Editor’s Note: I do not know John Keazirian personally, though we have communicated recently about life, how cancer has thrown him a curve, as well as his MSBL presence in Chicago, where I have also played and share wonderful memories. I do know Charlie LaDuca from ProBats a little better, as Charlie’s company has been a consistent advertiser on our website. Charlie has become a friend so I paid close attention when he sent me a note (below) that his long time friend John Keazirian sent him while in a reflective mood. There are messages within this narrative that I think are important to share, as John paints the integral parts of a marriage between life, health, success, failure and baseball.
In the words of John Keazirian…July 15, 2017
I first had the pleasure of meeting Charlie LaDuca, founder and owner of ProBats, about fifteen years ago at a booth on the concourse of the Tempe Diablo Stadium. I was playing on a team from the Chicago North MSBL at the MSBL World Series in Phoenix.
Recently Charlie found out I was going through another round of chemo therapy while I continue in my fight with lymphoma. One way or another I’ve been fighting cancer since 1988, initially receiving radiation therapy followed by chemo therapy from time to time as needed. In my younger days, I had pushed through and kept playing ball but this time I have had to take a few weeks off in the first weeks of my chemo regimen. I mentioned to Charlie that I had just played in my first game after returning from my chemo treatment and didn’t fare too well. He encouraged me and my sister telling her that I had the right spirit and to tell me to keep fighting.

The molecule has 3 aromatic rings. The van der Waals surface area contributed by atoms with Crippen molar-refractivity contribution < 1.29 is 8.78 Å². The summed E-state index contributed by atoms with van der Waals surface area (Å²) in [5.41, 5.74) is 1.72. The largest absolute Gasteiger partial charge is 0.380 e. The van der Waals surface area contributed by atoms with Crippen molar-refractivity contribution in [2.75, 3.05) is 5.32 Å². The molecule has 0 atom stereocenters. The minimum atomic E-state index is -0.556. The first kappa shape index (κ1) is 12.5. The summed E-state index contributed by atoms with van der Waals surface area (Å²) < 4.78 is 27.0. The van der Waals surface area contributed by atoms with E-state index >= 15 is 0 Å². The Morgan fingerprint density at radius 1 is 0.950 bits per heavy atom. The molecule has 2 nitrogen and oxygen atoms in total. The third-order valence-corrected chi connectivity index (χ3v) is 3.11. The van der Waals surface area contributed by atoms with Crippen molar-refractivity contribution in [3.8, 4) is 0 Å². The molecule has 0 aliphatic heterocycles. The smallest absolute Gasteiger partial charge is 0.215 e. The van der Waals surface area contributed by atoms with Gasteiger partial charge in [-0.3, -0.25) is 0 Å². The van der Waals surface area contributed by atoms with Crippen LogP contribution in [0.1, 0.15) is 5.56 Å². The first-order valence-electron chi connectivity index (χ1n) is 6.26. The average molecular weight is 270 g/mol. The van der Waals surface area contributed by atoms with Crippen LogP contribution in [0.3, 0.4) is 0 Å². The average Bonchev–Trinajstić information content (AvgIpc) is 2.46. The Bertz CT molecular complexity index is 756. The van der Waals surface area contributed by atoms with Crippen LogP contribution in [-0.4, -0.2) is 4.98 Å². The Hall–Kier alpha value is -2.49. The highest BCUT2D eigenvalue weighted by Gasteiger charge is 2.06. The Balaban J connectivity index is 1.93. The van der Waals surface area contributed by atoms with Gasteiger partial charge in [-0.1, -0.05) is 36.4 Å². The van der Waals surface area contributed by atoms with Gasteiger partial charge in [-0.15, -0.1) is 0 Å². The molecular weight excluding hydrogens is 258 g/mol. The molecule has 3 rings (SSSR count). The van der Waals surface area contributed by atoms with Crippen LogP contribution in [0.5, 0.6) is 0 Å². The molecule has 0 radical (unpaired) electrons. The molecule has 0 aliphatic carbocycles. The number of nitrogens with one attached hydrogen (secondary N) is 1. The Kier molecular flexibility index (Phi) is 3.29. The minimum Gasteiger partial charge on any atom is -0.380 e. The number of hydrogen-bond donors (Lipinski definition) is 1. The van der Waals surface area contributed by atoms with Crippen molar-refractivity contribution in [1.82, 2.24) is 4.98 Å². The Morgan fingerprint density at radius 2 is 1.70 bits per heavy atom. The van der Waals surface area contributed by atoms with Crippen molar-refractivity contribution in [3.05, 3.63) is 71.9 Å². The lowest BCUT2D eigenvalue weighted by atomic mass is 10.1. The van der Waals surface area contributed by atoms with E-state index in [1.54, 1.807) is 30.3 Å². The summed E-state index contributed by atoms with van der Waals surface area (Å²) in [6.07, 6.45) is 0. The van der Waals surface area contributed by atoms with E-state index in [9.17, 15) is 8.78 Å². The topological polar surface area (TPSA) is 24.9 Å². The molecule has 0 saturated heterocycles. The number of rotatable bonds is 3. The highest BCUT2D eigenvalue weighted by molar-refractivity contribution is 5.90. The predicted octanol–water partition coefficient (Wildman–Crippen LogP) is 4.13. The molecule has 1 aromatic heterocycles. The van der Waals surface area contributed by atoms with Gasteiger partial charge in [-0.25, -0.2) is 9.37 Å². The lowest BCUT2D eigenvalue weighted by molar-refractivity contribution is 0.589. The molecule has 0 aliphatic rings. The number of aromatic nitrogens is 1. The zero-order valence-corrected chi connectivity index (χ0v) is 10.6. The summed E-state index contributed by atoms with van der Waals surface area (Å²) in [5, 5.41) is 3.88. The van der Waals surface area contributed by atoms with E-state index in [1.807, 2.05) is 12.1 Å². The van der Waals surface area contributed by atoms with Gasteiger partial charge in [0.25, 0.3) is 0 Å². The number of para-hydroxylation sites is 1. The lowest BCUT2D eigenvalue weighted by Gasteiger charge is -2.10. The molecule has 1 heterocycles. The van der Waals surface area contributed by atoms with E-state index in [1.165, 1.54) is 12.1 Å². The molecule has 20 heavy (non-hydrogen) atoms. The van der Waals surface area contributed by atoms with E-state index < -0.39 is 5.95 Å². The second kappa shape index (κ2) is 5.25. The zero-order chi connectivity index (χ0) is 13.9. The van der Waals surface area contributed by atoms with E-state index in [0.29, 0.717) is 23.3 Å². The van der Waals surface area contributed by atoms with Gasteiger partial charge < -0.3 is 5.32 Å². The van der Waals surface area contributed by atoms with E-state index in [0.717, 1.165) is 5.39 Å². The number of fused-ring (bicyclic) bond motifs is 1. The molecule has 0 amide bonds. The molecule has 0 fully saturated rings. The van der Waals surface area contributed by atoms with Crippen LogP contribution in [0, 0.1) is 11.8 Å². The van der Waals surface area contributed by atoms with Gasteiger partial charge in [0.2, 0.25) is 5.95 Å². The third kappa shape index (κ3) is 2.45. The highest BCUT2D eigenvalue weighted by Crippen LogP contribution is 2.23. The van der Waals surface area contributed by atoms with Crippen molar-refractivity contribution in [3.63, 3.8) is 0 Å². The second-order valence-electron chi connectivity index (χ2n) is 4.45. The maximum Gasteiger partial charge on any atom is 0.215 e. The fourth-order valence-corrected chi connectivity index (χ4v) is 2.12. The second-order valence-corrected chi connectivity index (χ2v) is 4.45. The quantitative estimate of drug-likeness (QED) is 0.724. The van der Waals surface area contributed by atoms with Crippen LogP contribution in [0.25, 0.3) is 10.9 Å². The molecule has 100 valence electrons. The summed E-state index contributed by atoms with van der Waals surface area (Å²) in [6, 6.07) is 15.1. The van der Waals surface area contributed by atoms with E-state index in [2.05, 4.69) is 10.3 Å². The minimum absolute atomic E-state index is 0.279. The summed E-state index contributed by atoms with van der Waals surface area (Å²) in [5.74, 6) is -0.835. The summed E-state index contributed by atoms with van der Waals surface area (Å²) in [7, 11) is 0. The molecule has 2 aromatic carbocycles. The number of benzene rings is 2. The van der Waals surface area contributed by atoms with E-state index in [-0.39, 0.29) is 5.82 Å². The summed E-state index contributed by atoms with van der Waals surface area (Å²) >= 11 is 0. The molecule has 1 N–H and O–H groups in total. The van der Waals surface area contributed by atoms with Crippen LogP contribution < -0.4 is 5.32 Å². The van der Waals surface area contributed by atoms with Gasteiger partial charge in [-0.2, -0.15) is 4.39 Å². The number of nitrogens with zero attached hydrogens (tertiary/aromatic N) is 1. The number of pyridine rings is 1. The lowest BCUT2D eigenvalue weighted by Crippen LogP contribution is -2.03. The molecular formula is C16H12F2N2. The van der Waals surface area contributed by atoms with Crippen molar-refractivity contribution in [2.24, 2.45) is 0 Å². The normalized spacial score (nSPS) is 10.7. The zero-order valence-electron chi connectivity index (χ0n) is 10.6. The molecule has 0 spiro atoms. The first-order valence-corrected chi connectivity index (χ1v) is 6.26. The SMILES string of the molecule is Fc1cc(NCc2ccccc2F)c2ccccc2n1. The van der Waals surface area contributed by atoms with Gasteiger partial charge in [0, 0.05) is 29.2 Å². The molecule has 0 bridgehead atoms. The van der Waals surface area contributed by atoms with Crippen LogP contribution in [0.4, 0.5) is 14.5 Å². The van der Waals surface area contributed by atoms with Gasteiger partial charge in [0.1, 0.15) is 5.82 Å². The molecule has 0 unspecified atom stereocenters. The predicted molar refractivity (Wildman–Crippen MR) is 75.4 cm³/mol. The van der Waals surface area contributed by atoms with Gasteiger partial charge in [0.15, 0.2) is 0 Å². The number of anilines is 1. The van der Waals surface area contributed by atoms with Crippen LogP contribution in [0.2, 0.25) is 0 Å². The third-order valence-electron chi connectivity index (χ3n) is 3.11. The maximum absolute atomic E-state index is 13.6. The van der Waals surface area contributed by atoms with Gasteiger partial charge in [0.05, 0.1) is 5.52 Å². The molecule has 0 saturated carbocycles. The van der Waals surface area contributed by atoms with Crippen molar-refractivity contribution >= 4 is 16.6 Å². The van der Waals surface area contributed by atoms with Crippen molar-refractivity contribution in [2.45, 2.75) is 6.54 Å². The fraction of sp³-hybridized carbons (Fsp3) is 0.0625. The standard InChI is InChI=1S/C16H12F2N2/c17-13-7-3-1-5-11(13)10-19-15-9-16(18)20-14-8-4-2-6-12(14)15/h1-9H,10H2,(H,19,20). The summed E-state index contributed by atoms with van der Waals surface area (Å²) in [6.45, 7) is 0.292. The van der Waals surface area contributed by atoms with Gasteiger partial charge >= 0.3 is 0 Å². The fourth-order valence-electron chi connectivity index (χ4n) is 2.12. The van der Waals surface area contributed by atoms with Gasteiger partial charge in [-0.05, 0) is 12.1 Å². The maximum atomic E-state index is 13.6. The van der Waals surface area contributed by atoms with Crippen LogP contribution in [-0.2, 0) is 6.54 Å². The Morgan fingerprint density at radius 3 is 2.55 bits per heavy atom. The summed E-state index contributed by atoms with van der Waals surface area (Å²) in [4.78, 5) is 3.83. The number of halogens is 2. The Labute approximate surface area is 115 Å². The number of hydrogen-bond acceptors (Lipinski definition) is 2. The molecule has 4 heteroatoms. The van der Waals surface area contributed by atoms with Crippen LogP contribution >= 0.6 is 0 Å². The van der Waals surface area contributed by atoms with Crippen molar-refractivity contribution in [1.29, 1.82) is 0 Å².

Hearing Charlie’s words really spoke to me and made me reflect on the benefits I’ve received from playing baseball into my 60s, with some of my teammates well into their 70s. I reflected on the place that baseball as a sport has had in my life and the place of honor that my teammates and other ball players hold in my life.
I think very highly of the game of baseball because it is about the only sport that virtually everyone can play. Any age, shape, size and skill level can compete satisfyingly in one way or another. I have played all the major sports throughout my life. In all of this time I’ve never found a sport that so traditionally and consistently provides the joy of good old-fashioned fun and fellowship as does the game of baseball. No sport sets aside half of their contest to provide a time and place for socializing the way baseball does when teams are gathered in their dugouts. And remarkably this social aspect of the game, which provides a rare escape from the pressures of life for many of us, takes nothing away from the urge to compete at the highest levels we can muster.
I think very highly of the players of the game of baseball. I have never found a sport that provided as even a distribution of every cross section of American residents as baseball. Over the years I have seen the baseball community in Chicago become a band of brothers whose role in each other’s lives goes far beyond the role of on-field teammates. The relationships go deeper and have become pillars that we can lean on in times of need.
As we have aged many of us have found that our personal needs have become more and more profound. Our need for empathetic support goes beyond things like supporting each other though the injuries, the surgeries, the implants and the diseases to now include the devastating and family shattering experiences like divorces and untimely deaths.
It’s been my privilege to see the way my friends and teammates have provided support just within the past months for teammates who are facing horrible divorces and even worse, the sudden and untimely deaths of adult children as well as gnawing depression caused by family members losing their fight with deadly addictions. At times like these the baseball family shows why we consider ourselves to be as much a fraternity of brothers as a sports league.
So, when guys like Charlie LaDuca offer me a word of encouragement and when teammates of mine keep after me to get back on the field and when friends and colleagues on the ball field bring care packages to my home and when I see fellow teammates show up en masse to funerals in support of our teammates – well, I am honored and thankful to be a part of this fellowship of both men and women that we call the American Pastime.
I’ll say one more thing. Thank you, Charlie, you have enriched my life. We both share a membership in the fraternity of baseball brothers and I wish you the best.
John Keazirian, Chicago